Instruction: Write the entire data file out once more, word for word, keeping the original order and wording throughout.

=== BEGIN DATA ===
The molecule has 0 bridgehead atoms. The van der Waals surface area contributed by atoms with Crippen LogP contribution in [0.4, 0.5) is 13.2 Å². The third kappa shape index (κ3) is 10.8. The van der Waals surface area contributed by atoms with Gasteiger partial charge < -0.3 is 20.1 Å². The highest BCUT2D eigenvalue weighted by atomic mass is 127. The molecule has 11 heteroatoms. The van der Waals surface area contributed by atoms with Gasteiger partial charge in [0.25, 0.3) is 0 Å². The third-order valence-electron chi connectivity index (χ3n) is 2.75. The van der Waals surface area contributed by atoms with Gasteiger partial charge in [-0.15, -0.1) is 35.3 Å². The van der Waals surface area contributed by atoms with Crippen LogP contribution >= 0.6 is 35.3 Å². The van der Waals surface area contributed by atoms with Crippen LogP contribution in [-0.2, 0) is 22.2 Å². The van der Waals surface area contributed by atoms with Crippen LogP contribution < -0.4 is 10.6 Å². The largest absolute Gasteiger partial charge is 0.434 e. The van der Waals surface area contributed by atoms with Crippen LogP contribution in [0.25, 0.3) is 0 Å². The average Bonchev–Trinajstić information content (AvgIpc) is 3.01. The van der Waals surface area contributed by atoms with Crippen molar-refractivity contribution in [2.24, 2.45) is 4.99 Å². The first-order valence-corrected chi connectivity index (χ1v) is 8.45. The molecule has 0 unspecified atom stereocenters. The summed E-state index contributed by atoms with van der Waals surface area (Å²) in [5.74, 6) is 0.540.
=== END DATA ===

The molecule has 0 bridgehead atoms. The van der Waals surface area contributed by atoms with Crippen LogP contribution in [0.4, 0.5) is 13.2 Å². The third kappa shape index (κ3) is 10.8. The van der Waals surface area contributed by atoms with Gasteiger partial charge < -0.3 is 20.1 Å². The highest BCUT2D eigenvalue weighted by atomic mass is 127. The molecule has 11 heteroatoms. The van der Waals surface area contributed by atoms with Gasteiger partial charge in [0.25, 0.3) is 0 Å². The third-order valence-electron chi connectivity index (χ3n) is 2.75. The van der Waals surface area contributed by atoms with Gasteiger partial charge in [-0.15, -0.1) is 35.3 Å². The van der Waals surface area contributed by atoms with Crippen LogP contribution >= 0.6 is 35.3 Å². The van der Waals surface area contributed by atoms with Crippen LogP contribution in [-0.2, 0) is 22.2 Å². The van der Waals surface area contributed by atoms with Crippen LogP contribution < -0.4 is 10.6 Å². The largest absolute Gasteiger partial charge is 0.434 e. The van der Waals surface area contributed by atoms with Crippen LogP contribution in [0.25, 0.3) is 0 Å². The average Bonchev–Trinajstić information content (AvgIpc) is 3.01. The van der Waals surface area contributed by atoms with Crippen molar-refractivity contribution in [2.24, 2.45) is 4.99 Å². The first-order valence-corrected chi connectivity index (χ1v) is 8.45. The molecule has 0 unspecified atom stereocenters. The summed E-state index contributed by atoms with van der Waals surface area (Å²) in [5.74, 6) is 0.540.